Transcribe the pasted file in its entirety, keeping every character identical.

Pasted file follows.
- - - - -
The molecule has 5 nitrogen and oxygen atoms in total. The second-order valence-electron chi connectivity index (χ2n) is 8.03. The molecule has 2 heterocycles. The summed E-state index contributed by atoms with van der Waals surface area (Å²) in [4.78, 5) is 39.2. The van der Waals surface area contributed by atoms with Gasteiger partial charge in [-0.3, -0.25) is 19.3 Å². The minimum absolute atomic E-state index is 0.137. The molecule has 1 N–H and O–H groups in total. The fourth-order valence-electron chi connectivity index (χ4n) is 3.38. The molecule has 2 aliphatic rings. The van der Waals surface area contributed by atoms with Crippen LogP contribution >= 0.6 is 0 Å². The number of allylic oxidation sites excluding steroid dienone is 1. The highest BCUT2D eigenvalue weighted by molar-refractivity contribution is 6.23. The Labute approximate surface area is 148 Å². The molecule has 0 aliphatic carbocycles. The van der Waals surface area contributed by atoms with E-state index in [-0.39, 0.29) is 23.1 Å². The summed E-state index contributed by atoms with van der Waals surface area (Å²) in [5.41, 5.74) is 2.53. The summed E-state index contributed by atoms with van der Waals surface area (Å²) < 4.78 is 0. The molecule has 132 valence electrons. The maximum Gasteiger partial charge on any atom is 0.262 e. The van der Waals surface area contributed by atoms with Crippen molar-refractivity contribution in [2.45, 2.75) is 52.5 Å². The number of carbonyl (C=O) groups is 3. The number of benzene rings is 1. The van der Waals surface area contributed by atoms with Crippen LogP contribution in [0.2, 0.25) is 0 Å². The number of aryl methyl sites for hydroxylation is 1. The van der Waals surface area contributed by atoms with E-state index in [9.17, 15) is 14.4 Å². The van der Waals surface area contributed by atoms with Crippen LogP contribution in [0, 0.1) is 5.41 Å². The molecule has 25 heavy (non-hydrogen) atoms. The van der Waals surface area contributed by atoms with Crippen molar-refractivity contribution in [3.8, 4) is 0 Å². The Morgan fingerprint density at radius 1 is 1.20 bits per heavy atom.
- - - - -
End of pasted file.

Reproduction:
The molecule has 5 nitrogen and oxygen atoms in total. The second-order valence-electron chi connectivity index (χ2n) is 8.03. The molecule has 2 heterocycles. The summed E-state index contributed by atoms with van der Waals surface area (Å²) in [4.78, 5) is 39.2. The van der Waals surface area contributed by atoms with Gasteiger partial charge in [-0.3, -0.25) is 19.3 Å². The minimum absolute atomic E-state index is 0.137. The molecule has 1 N–H and O–H groups in total. The fourth-order valence-electron chi connectivity index (χ4n) is 3.38. The molecule has 2 aliphatic rings. The van der Waals surface area contributed by atoms with Crippen LogP contribution >= 0.6 is 0 Å². The number of allylic oxidation sites excluding steroid dienone is 1. The highest BCUT2D eigenvalue weighted by molar-refractivity contribution is 6.23. The Labute approximate surface area is 148 Å². The molecule has 0 aliphatic carbocycles. The van der Waals surface area contributed by atoms with E-state index in [-0.39, 0.29) is 23.1 Å². The summed E-state index contributed by atoms with van der Waals surface area (Å²) in [5.41, 5.74) is 2.53. The summed E-state index contributed by atoms with van der Waals surface area (Å²) < 4.78 is 0. The molecule has 132 valence electrons. The maximum Gasteiger partial charge on any atom is 0.262 e. The van der Waals surface area contributed by atoms with Crippen molar-refractivity contribution in [2.45, 2.75) is 52.5 Å². The number of carbonyl (C=O) groups is 3. The number of benzene rings is 1. The van der Waals surface area contributed by atoms with Crippen LogP contribution in [0.2, 0.25) is 0 Å². The number of aryl methyl sites for hydroxylation is 1. The van der Waals surface area contributed by atoms with E-state index in [9.17, 15) is 14.4 Å². The van der Waals surface area contributed by atoms with Crippen LogP contribution in [0, 0.1) is 5.41 Å². The molecule has 25 heavy (non-hydrogen) atoms. The van der Waals surface area contributed by atoms with Crippen molar-refractivity contribution in [3.8, 4) is 0 Å². The Morgan fingerprint density at radius 1 is 1.20 bits per heavy atom.